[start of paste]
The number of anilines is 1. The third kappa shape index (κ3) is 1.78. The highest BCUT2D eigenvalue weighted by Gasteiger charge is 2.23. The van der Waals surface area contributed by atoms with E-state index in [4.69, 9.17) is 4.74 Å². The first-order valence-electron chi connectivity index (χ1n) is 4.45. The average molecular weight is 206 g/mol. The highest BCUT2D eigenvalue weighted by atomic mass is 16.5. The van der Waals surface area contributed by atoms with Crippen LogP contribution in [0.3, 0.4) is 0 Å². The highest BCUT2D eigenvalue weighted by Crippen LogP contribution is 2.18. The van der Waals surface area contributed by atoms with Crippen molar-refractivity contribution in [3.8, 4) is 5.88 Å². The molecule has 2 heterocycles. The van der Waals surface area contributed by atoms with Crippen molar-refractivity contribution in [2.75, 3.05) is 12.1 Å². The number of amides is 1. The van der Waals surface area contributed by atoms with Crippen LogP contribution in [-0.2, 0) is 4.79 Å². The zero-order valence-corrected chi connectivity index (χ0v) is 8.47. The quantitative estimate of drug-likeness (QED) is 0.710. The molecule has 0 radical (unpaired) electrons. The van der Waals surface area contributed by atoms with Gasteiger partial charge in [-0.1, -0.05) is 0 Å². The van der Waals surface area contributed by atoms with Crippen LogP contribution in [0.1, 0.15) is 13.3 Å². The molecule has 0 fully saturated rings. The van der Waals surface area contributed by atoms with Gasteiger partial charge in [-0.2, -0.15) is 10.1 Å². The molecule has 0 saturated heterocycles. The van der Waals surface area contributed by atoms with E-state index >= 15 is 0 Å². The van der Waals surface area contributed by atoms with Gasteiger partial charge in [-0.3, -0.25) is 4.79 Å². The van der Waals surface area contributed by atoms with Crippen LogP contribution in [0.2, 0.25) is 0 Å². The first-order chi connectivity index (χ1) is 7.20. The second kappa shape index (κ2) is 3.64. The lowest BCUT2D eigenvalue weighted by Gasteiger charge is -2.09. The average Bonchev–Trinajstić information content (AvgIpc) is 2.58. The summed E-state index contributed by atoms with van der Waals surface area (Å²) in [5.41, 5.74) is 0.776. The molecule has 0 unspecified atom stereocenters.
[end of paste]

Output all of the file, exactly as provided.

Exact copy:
The number of anilines is 1. The third kappa shape index (κ3) is 1.78. The highest BCUT2D eigenvalue weighted by Gasteiger charge is 2.23. The van der Waals surface area contributed by atoms with E-state index in [4.69, 9.17) is 4.74 Å². The first-order valence-electron chi connectivity index (χ1n) is 4.45. The average molecular weight is 206 g/mol. The highest BCUT2D eigenvalue weighted by atomic mass is 16.5. The van der Waals surface area contributed by atoms with Crippen LogP contribution in [0.3, 0.4) is 0 Å². The highest BCUT2D eigenvalue weighted by Crippen LogP contribution is 2.18. The van der Waals surface area contributed by atoms with Crippen molar-refractivity contribution in [3.8, 4) is 5.88 Å². The molecule has 2 heterocycles. The van der Waals surface area contributed by atoms with Crippen molar-refractivity contribution in [2.75, 3.05) is 12.1 Å². The number of amides is 1. The van der Waals surface area contributed by atoms with Crippen LogP contribution in [-0.2, 0) is 4.79 Å². The zero-order valence-corrected chi connectivity index (χ0v) is 8.47. The quantitative estimate of drug-likeness (QED) is 0.710. The molecule has 0 radical (unpaired) electrons. The van der Waals surface area contributed by atoms with Gasteiger partial charge in [-0.1, -0.05) is 0 Å². The van der Waals surface area contributed by atoms with Crippen LogP contribution in [0.1, 0.15) is 13.3 Å². The molecule has 0 fully saturated rings. The van der Waals surface area contributed by atoms with Gasteiger partial charge in [-0.2, -0.15) is 10.1 Å². The molecule has 0 saturated heterocycles. The van der Waals surface area contributed by atoms with E-state index >= 15 is 0 Å². The van der Waals surface area contributed by atoms with Gasteiger partial charge in [-0.3, -0.25) is 4.79 Å². The van der Waals surface area contributed by atoms with Crippen LogP contribution in [0.2, 0.25) is 0 Å². The first-order chi connectivity index (χ1) is 7.20. The second kappa shape index (κ2) is 3.64. The lowest BCUT2D eigenvalue weighted by Gasteiger charge is -2.09. The average Bonchev–Trinajstić information content (AvgIpc) is 2.58. The summed E-state index contributed by atoms with van der Waals surface area (Å²) in [5.41, 5.74) is 0.776. The molecule has 0 unspecified atom stereocenters.